Thursday, November 30, 2023


New coupler lock keeps your travel/utility trailer safe from crooks

By Russ and Tiña De Maris

In recent weeks, we’ve seen reports of several travel trailer thefts. Typically, the owner parks his rig at a supposedly “safe” storage location and goes away. On the next visit, Hey Presto! the trailer is gone. Security camera footage often shows somebody rolled in with a pickup truck, hitched up the travel trailer, and vanished into the night – and at times even into broad daylight. Some rigs are found again, some not, but sadly the ones that are found may have been trashed and contents gone with the wind. Storage lots aren’t the only points of purloin. Looking out the window of their own homes, reports show trailers are even stolen when parked “right out front.”

Bolt Coupler Lock
Strap keeps release lever locked; red base plate holds ball in place. Hitch pin lock keeps it all together. (Click to enlarge)

Is it a crime of opportunity? In many cases, it seems that way. Somebody with bad intent and a trailer hitch on their pickup spots a trailer, rolls up, hitches up and hurries off. Taking a few minutes and a less-than-$100 investment may spare you the loss of your trailer. We’ve installed a Bolt brand Off Vehicle Coupler, and while, yes, somebody with persistence, time and a die grinder might be able to remove our coupler, the average crook in a hurry is likely to go looking for easier pickin’s when he examines our trailer security system. Bolt provided our test unit.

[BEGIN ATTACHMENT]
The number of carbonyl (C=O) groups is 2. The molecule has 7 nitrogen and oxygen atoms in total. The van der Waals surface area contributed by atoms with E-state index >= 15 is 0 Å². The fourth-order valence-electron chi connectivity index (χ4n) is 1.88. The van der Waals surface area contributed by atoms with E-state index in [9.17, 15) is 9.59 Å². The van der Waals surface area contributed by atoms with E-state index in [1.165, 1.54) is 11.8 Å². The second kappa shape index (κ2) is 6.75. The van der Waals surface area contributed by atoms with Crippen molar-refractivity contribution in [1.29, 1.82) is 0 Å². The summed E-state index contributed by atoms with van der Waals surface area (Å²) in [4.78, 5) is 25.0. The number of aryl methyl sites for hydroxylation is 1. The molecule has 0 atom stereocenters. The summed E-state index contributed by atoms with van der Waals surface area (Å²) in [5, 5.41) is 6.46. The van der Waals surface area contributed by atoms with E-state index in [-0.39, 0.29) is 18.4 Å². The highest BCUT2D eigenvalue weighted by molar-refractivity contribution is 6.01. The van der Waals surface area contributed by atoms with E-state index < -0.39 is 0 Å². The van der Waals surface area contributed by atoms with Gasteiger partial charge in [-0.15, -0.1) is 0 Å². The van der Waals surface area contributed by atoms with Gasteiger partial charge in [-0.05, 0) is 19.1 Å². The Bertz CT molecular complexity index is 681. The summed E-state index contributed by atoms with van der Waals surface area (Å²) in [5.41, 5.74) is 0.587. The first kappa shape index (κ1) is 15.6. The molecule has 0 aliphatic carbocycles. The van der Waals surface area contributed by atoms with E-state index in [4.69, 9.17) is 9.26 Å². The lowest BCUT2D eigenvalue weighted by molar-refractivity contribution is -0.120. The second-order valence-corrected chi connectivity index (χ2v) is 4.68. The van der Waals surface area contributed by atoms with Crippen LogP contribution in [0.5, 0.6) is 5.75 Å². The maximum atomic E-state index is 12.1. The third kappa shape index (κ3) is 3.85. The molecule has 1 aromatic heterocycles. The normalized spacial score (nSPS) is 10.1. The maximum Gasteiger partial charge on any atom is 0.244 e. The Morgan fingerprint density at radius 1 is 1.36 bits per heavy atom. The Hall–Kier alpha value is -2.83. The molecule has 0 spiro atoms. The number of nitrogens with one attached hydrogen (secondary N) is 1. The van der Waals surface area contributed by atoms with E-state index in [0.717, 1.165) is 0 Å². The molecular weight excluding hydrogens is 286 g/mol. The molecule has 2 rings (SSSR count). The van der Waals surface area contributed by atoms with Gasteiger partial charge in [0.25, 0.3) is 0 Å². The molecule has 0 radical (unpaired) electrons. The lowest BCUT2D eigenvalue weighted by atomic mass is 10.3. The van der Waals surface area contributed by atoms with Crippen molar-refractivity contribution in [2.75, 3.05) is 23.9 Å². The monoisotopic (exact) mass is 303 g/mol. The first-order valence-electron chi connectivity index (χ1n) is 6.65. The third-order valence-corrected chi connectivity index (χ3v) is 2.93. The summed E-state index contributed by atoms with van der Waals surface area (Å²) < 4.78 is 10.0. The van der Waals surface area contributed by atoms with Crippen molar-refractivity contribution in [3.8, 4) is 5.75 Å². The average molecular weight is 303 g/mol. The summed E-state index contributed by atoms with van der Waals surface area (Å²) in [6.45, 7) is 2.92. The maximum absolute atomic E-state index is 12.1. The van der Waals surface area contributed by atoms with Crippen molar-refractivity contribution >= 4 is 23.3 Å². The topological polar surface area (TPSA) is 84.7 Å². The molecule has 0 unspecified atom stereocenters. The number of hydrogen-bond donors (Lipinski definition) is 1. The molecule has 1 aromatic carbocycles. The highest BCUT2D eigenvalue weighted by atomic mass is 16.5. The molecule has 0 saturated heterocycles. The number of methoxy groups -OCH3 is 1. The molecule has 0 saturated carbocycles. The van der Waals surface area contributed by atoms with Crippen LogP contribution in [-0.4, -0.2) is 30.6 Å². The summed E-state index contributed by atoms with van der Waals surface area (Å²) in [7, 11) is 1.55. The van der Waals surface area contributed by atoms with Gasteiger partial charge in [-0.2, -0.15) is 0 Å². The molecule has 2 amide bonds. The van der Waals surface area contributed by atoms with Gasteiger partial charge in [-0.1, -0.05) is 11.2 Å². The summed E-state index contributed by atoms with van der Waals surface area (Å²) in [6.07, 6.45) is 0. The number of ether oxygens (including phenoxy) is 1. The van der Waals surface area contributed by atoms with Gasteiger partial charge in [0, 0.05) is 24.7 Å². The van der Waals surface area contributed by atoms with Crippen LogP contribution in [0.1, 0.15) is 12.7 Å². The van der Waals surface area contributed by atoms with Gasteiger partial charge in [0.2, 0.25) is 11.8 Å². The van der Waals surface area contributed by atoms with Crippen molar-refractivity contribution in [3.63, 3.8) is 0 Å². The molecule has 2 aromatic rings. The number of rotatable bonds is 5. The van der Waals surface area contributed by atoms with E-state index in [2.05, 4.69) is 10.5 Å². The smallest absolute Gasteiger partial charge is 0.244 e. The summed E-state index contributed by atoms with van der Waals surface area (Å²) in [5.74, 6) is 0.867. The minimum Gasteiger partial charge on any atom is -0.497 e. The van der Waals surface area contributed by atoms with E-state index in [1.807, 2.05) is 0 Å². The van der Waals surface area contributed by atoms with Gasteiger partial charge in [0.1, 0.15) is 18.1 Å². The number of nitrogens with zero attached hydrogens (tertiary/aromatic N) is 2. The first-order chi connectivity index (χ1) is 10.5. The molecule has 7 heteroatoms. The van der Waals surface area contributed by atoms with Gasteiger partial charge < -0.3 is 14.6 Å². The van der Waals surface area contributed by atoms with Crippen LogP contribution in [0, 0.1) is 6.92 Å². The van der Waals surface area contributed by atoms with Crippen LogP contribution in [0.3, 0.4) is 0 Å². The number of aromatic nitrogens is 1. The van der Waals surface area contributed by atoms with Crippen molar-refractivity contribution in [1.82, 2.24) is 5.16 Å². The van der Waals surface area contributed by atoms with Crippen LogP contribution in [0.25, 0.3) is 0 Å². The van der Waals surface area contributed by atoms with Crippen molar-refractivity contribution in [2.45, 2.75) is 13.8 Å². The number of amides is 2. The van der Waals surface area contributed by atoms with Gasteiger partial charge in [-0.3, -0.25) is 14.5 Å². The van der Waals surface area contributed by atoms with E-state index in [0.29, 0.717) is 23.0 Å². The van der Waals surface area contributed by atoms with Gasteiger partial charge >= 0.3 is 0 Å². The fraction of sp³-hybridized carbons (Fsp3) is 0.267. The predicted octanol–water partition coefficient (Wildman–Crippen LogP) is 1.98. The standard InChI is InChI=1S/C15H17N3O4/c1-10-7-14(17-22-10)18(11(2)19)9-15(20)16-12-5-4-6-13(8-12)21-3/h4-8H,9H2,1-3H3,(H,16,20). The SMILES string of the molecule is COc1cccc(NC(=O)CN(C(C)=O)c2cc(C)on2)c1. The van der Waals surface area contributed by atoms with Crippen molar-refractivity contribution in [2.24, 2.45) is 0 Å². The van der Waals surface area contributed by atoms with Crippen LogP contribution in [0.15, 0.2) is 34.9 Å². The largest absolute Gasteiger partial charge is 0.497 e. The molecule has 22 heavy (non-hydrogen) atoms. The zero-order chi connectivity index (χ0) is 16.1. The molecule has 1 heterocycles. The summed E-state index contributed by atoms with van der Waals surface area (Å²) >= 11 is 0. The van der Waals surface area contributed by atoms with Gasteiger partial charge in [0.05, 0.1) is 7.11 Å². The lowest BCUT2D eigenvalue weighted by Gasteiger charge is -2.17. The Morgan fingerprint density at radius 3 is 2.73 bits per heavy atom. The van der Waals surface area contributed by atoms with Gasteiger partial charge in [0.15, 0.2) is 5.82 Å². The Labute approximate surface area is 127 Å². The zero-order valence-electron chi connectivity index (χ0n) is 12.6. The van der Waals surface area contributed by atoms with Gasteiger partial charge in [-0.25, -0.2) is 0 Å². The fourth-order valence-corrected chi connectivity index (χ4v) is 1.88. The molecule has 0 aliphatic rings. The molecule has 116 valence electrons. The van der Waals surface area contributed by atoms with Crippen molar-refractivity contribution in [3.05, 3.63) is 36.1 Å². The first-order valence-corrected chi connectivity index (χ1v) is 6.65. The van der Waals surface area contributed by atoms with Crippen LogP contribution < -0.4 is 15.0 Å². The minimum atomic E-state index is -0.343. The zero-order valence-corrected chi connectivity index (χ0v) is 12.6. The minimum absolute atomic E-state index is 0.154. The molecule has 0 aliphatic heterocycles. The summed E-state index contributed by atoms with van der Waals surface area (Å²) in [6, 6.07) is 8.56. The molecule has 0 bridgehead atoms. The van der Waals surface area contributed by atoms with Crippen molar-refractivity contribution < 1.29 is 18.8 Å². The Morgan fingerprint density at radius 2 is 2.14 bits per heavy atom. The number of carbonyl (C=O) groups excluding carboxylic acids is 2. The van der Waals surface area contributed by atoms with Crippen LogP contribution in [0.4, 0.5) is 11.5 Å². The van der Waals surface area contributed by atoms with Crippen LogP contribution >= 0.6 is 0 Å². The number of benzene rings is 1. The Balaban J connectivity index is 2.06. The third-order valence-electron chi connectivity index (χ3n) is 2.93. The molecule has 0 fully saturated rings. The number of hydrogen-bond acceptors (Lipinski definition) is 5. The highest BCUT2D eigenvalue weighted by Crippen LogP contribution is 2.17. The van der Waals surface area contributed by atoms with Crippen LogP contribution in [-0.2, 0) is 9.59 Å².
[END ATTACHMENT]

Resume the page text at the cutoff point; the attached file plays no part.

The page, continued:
Bolt’s Off Vehicle Coupler is a simple enough device. A fitting on the device takes the place of a trailer hitch ball. There are a variety of sizes included with the system; you’ll find one to fit your trailer. This “ball” securely bolts onto a large, heavy plate. Slide the “ball” into your trailer coupler, flip down the locking lever and the hitch ball on a would-be thief’s rig has no place to go. By the way, that big plate is powder coated in fire-engine red – easily visible to the passerby, warning the bad guys they need to go elsewhere.

Bolt Hitch Coupler Lock
Click to enlarge. R&T De Maris photo

To keep the security ball in place in your coupler, a U-shaped heavy steel strap slides over the top of your coupler’s locking lever, preventing it from being opened to release the “ball.” The bottom edges of the strap slide through slots in the plate. Keeping the strap and the plate together is a sturdy stainless steel hitch pin.